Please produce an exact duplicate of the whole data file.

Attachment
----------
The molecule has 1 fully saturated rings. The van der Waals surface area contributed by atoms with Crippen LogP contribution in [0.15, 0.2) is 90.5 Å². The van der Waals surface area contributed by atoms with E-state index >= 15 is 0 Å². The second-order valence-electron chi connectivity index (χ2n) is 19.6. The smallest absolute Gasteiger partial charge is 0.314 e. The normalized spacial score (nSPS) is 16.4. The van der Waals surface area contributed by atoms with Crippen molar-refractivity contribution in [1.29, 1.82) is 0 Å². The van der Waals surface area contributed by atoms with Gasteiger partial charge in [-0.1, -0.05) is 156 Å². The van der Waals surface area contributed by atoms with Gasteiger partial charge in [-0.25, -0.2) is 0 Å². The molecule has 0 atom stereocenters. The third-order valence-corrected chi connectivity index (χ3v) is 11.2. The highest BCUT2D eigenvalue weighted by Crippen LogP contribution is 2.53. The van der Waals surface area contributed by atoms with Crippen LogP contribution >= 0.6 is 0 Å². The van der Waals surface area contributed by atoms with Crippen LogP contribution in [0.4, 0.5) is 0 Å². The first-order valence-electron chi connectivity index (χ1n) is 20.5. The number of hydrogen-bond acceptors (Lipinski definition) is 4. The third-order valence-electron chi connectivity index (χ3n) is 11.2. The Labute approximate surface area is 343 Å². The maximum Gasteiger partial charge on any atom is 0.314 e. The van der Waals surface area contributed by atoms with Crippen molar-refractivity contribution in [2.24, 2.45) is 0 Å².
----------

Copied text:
The molecule has 1 fully saturated rings. The van der Waals surface area contributed by atoms with Crippen LogP contribution in [0.15, 0.2) is 90.5 Å². The van der Waals surface area contributed by atoms with E-state index >= 15 is 0 Å². The second-order valence-electron chi connectivity index (χ2n) is 19.6. The smallest absolute Gasteiger partial charge is 0.314 e. The normalized spacial score (nSPS) is 16.4. The van der Waals surface area contributed by atoms with Crippen molar-refractivity contribution in [1.29, 1.82) is 0 Å². The van der Waals surface area contributed by atoms with Gasteiger partial charge in [-0.1, -0.05) is 156 Å². The van der Waals surface area contributed by atoms with Gasteiger partial charge in [-0.25, -0.2) is 0 Å². The molecule has 0 atom stereocenters. The third-order valence-corrected chi connectivity index (χ3v) is 11.2. The highest BCUT2D eigenvalue weighted by Crippen LogP contribution is 2.53. The van der Waals surface area contributed by atoms with Crippen LogP contribution >= 0.6 is 0 Å². The van der Waals surface area contributed by atoms with Crippen LogP contribution in [0.4, 0.5) is 0 Å². The first-order valence-electron chi connectivity index (χ1n) is 20.5. The number of hydrogen-bond acceptors (Lipinski definition) is 4. The third-order valence-electron chi connectivity index (χ3n) is 11.2. The Labute approximate surface area is 343 Å². The maximum Gasteiger partial charge on any atom is 0.314 e. The van der Waals surface area contributed by atoms with Crippen molar-refractivity contribution in [2.24, 2.45) is 0 Å².